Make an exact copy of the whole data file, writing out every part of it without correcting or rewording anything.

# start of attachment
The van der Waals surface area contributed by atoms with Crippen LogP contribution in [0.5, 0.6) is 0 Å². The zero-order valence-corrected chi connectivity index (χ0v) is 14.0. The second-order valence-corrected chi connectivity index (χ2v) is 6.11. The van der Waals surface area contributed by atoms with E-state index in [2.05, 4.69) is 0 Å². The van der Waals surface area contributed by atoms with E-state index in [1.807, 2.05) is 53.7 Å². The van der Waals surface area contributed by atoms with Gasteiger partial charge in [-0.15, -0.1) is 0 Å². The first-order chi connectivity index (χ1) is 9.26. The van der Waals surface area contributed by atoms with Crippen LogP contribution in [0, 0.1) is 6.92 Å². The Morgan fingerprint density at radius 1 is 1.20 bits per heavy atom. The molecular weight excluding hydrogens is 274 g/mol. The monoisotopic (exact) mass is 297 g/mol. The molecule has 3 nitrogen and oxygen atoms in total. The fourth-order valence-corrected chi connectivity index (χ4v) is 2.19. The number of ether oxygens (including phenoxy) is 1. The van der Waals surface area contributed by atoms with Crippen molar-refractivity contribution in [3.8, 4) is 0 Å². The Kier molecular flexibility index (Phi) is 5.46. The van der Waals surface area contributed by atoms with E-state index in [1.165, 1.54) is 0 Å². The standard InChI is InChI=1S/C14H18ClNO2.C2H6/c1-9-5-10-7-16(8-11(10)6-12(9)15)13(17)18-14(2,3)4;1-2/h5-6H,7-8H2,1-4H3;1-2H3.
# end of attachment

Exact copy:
The van der Waals surface area contributed by atoms with Crippen LogP contribution in [0.5, 0.6) is 0 Å². The zero-order valence-corrected chi connectivity index (χ0v) is 14.0. The second-order valence-corrected chi connectivity index (χ2v) is 6.11. The van der Waals surface area contributed by atoms with E-state index in [2.05, 4.69) is 0 Å². The van der Waals surface area contributed by atoms with E-state index in [1.807, 2.05) is 53.7 Å². The van der Waals surface area contributed by atoms with Gasteiger partial charge in [-0.15, -0.1) is 0 Å². The first-order chi connectivity index (χ1) is 9.26. The van der Waals surface area contributed by atoms with Crippen LogP contribution in [0, 0.1) is 6.92 Å². The Morgan fingerprint density at radius 1 is 1.20 bits per heavy atom. The molecular weight excluding hydrogens is 274 g/mol. The monoisotopic (exact) mass is 297 g/mol. The molecule has 3 nitrogen and oxygen atoms in total. The fourth-order valence-corrected chi connectivity index (χ4v) is 2.19. The number of ether oxygens (including phenoxy) is 1. The van der Waals surface area contributed by atoms with Crippen molar-refractivity contribution in [3.8, 4) is 0 Å². The Kier molecular flexibility index (Phi) is 5.46. The van der Waals surface area contributed by atoms with E-state index in [1.165, 1.54) is 0 Å². The standard InChI is InChI=1S/C14H18ClNO2.C2H6/c1-9-5-10-7-16(8-11(10)6-12(9)15)13(17)18-14(2,3)4;1-2/h5-6H,7-8H2,1-4H3;1-2H3.